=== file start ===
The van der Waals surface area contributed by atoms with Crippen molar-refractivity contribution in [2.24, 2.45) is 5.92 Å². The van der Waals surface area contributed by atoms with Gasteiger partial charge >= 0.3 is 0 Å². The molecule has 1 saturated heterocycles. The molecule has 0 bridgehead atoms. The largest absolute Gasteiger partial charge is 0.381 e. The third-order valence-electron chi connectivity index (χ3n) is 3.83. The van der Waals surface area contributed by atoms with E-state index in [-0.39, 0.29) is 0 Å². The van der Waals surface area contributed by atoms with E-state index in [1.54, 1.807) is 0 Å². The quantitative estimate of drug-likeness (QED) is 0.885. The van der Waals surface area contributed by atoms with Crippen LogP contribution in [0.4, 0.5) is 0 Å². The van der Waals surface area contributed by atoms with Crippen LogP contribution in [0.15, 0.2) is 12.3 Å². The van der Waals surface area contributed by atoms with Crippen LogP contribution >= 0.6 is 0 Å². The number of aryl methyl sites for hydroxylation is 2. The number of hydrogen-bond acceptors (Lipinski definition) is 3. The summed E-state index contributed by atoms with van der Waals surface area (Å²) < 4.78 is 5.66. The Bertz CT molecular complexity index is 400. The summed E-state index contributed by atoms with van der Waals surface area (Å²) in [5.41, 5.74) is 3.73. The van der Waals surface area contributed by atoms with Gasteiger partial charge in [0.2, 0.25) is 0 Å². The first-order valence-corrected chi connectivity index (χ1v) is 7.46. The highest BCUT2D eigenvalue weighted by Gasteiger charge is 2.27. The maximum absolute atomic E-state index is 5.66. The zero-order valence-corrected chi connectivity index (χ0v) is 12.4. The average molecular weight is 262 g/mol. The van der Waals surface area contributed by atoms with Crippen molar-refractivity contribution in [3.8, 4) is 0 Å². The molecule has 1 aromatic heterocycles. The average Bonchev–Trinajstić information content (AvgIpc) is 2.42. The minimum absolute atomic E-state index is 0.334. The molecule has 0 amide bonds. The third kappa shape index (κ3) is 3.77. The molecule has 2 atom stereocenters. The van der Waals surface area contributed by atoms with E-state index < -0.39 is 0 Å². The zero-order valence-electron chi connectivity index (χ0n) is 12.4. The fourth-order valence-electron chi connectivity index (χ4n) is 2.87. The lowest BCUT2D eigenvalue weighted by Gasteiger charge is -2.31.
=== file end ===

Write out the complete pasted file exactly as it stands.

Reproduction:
The van der Waals surface area contributed by atoms with Crippen molar-refractivity contribution in [2.24, 2.45) is 5.92 Å². The van der Waals surface area contributed by atoms with Gasteiger partial charge >= 0.3 is 0 Å². The molecule has 1 saturated heterocycles. The molecule has 0 bridgehead atoms. The largest absolute Gasteiger partial charge is 0.381 e. The third-order valence-electron chi connectivity index (χ3n) is 3.83. The van der Waals surface area contributed by atoms with E-state index in [-0.39, 0.29) is 0 Å². The van der Waals surface area contributed by atoms with E-state index in [1.54, 1.807) is 0 Å². The quantitative estimate of drug-likeness (QED) is 0.885. The van der Waals surface area contributed by atoms with Crippen LogP contribution in [0.4, 0.5) is 0 Å². The van der Waals surface area contributed by atoms with Crippen LogP contribution in [0.15, 0.2) is 12.3 Å². The van der Waals surface area contributed by atoms with Crippen LogP contribution >= 0.6 is 0 Å². The number of aryl methyl sites for hydroxylation is 2. The number of hydrogen-bond acceptors (Lipinski definition) is 3. The summed E-state index contributed by atoms with van der Waals surface area (Å²) < 4.78 is 5.66. The Bertz CT molecular complexity index is 400. The summed E-state index contributed by atoms with van der Waals surface area (Å²) in [5.41, 5.74) is 3.73. The van der Waals surface area contributed by atoms with Gasteiger partial charge in [0.2, 0.25) is 0 Å². The first-order valence-corrected chi connectivity index (χ1v) is 7.46. The highest BCUT2D eigenvalue weighted by Gasteiger charge is 2.27. The maximum absolute atomic E-state index is 5.66. The zero-order valence-corrected chi connectivity index (χ0v) is 12.4. The average molecular weight is 262 g/mol. The van der Waals surface area contributed by atoms with Crippen molar-refractivity contribution in [3.8, 4) is 0 Å². The molecule has 1 aromatic heterocycles. The average Bonchev–Trinajstić information content (AvgIpc) is 2.42. The minimum absolute atomic E-state index is 0.334. The molecule has 0 amide bonds. The third kappa shape index (κ3) is 3.77. The molecule has 2 atom stereocenters. The van der Waals surface area contributed by atoms with E-state index < -0.39 is 0 Å². The zero-order valence-electron chi connectivity index (χ0n) is 12.4. The fourth-order valence-electron chi connectivity index (χ4n) is 2.87. The lowest BCUT2D eigenvalue weighted by Gasteiger charge is -2.31.